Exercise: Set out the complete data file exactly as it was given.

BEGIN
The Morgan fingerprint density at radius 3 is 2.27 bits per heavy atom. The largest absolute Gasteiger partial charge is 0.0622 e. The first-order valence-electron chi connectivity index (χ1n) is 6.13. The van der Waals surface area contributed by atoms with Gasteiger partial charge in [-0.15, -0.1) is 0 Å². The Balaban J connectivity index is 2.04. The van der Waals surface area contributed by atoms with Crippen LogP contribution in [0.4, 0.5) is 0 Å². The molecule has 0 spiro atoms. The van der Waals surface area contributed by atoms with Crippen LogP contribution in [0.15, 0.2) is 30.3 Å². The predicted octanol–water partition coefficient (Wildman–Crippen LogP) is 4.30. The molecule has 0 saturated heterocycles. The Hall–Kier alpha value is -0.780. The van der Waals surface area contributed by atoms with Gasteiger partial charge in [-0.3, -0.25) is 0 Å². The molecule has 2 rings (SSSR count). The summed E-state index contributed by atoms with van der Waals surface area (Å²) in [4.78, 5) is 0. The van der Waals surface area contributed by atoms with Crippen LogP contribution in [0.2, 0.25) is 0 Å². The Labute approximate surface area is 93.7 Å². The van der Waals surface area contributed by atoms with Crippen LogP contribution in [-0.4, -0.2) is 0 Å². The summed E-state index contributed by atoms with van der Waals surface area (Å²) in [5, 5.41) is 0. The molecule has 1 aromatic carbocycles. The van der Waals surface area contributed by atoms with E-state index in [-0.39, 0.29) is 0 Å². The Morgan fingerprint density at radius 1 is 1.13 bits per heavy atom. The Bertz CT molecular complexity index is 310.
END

The Morgan fingerprint density at radius 3 is 2.27 bits per heavy atom. The largest absolute Gasteiger partial charge is 0.0622 e. The first-order valence-electron chi connectivity index (χ1n) is 6.13. The van der Waals surface area contributed by atoms with Gasteiger partial charge in [-0.15, -0.1) is 0 Å². The Balaban J connectivity index is 2.04. The van der Waals surface area contributed by atoms with Crippen LogP contribution in [0.4, 0.5) is 0 Å². The molecule has 0 spiro atoms. The van der Waals surface area contributed by atoms with Crippen LogP contribution in [0.15, 0.2) is 30.3 Å². The predicted octanol–water partition coefficient (Wildman–Crippen LogP) is 4.30. The molecule has 0 saturated heterocycles. The Hall–Kier alpha value is -0.780. The van der Waals surface area contributed by atoms with Gasteiger partial charge in [-0.3, -0.25) is 0 Å². The molecule has 2 rings (SSSR count). The summed E-state index contributed by atoms with van der Waals surface area (Å²) in [4.78, 5) is 0. The van der Waals surface area contributed by atoms with Crippen LogP contribution in [0.2, 0.25) is 0 Å². The Labute approximate surface area is 93.7 Å². The van der Waals surface area contributed by atoms with Crippen LogP contribution in [-0.4, -0.2) is 0 Å². The summed E-state index contributed by atoms with van der Waals surface area (Å²) in [5, 5.41) is 0. The molecule has 1 aromatic carbocycles. The van der Waals surface area contributed by atoms with E-state index in [-0.39, 0.29) is 0 Å². The Morgan fingerprint density at radius 1 is 1.13 bits per heavy atom. The Bertz CT molecular complexity index is 310.